At noon each day, at the saluting battery, the cannons are fired with full military pomp. It is one of the most popular activities in Malta, and one that has a long history. The cannons are fired for many other occasions, but at noon the purpose has been for the ships off shore to set their clocks. The view over the Grand Harbor is one of the best in all of the city as well.
No. 3 – Military Parade
If you are lucky enough, or plan wisely, you’ll be on Malta for a military parade or tattoo. The Maltese are very proud of their nation and the place they’ve held in history and this really shows during one of these spectacles. The music echoes through the stone cobbled streets of Valletta keeping time for the marching troops.
No. 4 – Religious Sites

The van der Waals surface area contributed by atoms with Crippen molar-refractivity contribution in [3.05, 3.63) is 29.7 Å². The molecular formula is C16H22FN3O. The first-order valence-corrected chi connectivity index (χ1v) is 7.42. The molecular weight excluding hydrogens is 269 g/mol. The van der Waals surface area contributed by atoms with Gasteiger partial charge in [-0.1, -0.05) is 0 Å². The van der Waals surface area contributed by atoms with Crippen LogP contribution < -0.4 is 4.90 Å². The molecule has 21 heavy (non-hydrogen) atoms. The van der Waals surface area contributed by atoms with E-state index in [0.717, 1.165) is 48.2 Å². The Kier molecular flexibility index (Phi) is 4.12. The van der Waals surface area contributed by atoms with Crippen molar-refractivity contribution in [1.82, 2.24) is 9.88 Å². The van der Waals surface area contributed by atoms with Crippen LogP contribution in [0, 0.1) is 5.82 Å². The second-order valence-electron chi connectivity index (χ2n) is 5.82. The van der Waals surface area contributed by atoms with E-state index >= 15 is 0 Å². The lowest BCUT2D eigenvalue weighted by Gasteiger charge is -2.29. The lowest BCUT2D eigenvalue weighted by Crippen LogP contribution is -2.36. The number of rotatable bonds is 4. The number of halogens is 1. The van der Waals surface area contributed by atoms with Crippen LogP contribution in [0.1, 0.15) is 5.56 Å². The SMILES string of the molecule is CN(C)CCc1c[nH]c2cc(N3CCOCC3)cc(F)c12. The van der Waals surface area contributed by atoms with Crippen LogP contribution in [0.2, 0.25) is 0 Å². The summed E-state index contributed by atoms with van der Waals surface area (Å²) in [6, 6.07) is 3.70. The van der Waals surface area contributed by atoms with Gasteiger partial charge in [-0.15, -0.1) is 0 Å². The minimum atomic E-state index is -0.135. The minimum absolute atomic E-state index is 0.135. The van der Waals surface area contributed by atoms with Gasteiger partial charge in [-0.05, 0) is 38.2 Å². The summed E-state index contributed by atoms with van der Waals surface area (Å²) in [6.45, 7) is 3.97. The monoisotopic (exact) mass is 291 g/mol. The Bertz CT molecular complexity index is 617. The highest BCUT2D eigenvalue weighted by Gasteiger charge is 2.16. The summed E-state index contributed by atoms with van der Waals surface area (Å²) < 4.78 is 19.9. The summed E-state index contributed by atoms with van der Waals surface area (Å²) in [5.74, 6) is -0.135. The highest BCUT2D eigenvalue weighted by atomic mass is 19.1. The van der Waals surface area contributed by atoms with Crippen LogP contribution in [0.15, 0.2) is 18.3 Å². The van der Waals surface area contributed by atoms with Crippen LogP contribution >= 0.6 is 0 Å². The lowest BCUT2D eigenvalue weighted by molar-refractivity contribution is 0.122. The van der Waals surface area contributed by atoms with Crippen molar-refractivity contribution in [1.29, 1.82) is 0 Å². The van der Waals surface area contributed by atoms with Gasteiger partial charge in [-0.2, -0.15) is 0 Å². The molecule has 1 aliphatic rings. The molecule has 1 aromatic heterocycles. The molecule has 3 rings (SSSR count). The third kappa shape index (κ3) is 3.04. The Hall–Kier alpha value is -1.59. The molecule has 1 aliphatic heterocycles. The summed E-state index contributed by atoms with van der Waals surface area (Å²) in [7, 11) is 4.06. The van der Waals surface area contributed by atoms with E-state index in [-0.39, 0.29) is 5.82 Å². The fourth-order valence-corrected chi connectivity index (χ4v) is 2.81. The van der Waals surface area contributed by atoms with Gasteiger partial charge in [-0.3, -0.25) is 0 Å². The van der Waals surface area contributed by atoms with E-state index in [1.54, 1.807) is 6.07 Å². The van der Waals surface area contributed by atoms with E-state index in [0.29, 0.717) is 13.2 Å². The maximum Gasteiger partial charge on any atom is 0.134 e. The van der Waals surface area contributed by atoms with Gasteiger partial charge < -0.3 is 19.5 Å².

Occupied and run by the Knights of Malta, the country has a rich Catholic history which continues to this day. Even before then, though, when the apostle Paul was being taken to trial, his boat shipwrecked and he spent a winter in Malta. There are many sites on the island, especially around Rabat, to visit.
Valletta’s cathedral, the co-Cathedral of St. John pictured above, is another highlight. Commissioned in 1572 by the Knights Hospitaller, the church has weathered invasion after invasion, and thus had to become a co-cathedral when Napoleon Bonaparte conquered the city in 1798. Don’t miss the fresco-covered nave.
No. 5 – The National Archaeological Museum
The National Archaeological Museum of Malta hosts artifacts that date back to 5200 BC. Before heading out to the various temples that dot the islands, a trip to the museum puts all the human history in perspective.